This week’s New York Times magazine features a cover story written by Michael Pollan about germs. That was the selling point, at least, though that’s a simplistic description. It’s long and technical — and I suspect not everyone is keen on reading a long essay about germs — but it was interesting. And it got me thinking.
First, in case you already didn’t know that breast feeding was important, here’s more evidence.
It turns out that, aside from the nutritional benefits, mother’s milk also includes a gut bacterium that works to “keep the infant healthy by crowding out less savory microbial characters before they can become established and, perhaps most important, by nurturing the integrity of the epithelium — the lining of the intestines, which plays a critical role in protecting us from infection and inflammation.”
So, in case you didn’t know, if possible, breast feeding is best.
And it turns out, vaginal delivery is, too, and for similar reasons:
“Most of the microbes that make up a baby’s gut community are acquired during birth — a microbially rich and messy process that exposes the baby to a whole suite of maternal microbes. Babies born by Caesarean, however, a comparatively sterile procedure, do not acquire their mother’s vaginal and intestinal microbes at birth.”
How important is this exposure?
“At dinner, [Prof. Rob] Knight told me that he was sufficiently concerned about such an eventuality that, when his daughter was born by emergency C-section, he and his wife took matters into their own hands: using a sterile cotton swab, they inoculated the newborn infant’s skin with the mother’s vaginal secretions to insure a proper colonization. A formal trial of such a procedure is under way in Puerto Rico.”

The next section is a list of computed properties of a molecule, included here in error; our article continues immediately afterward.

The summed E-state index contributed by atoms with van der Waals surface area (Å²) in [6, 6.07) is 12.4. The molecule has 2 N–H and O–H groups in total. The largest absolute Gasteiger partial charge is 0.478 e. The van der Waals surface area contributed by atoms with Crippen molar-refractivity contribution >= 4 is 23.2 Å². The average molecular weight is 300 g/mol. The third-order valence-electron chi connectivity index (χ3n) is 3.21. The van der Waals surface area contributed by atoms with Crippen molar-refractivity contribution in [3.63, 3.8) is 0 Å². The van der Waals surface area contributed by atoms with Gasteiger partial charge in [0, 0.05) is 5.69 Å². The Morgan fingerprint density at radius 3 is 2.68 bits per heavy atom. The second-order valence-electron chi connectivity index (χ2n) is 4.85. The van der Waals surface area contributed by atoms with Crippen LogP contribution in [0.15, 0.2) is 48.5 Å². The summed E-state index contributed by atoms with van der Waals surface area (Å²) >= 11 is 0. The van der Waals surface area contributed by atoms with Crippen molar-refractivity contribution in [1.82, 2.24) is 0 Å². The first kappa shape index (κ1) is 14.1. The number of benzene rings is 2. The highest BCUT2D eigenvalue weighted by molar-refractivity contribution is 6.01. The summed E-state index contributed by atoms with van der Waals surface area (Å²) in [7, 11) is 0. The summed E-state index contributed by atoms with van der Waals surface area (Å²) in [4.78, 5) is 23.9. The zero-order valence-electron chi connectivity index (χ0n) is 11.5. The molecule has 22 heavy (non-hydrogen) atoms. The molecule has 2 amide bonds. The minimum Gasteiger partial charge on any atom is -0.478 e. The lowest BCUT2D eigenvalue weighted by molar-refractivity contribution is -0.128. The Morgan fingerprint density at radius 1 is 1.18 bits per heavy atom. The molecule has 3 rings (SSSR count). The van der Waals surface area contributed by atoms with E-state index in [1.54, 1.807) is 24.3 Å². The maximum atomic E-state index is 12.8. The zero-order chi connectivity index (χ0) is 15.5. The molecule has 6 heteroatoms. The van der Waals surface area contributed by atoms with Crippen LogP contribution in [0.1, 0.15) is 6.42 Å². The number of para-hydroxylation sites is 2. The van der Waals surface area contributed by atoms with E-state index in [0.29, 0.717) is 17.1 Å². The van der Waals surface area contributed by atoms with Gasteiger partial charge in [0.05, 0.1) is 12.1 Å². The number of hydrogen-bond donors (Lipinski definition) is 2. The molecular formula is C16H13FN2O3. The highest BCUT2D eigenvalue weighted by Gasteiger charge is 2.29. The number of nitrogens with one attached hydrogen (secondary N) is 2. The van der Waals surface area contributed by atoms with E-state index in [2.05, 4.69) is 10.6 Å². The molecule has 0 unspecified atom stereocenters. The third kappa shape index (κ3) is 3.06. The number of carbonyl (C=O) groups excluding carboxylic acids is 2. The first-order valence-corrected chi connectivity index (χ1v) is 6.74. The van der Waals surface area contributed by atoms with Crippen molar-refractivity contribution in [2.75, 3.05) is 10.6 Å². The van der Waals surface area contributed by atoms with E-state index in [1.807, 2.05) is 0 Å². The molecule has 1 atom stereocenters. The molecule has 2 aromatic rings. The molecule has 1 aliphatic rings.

Read the whole thing here.
It occurs to me that this is an area where “Crunchy Cons” and tree-hugging liberals can agree. Whether you believe it’s God’s plan, or simply natural selection, there are unintended consequences to fooling with mother nature.
To be sure, there are occasions where we simply can’t do things the old fashioned way, and when that happens, thank God for technology.
But given the alternative, we should eschew the sterile in favor of the organic. Science seems to be backing that up.
*** UPDATE: A reader tweets this:
— Amy (@CAAmyO) May 22, 2013
This is a valid point. John Stossel wrote about it last year: “Edwards and others made millions off lawsuits like that. That’s the real scandal. Doctors now perform more C-Sections because they fear lawsuits.”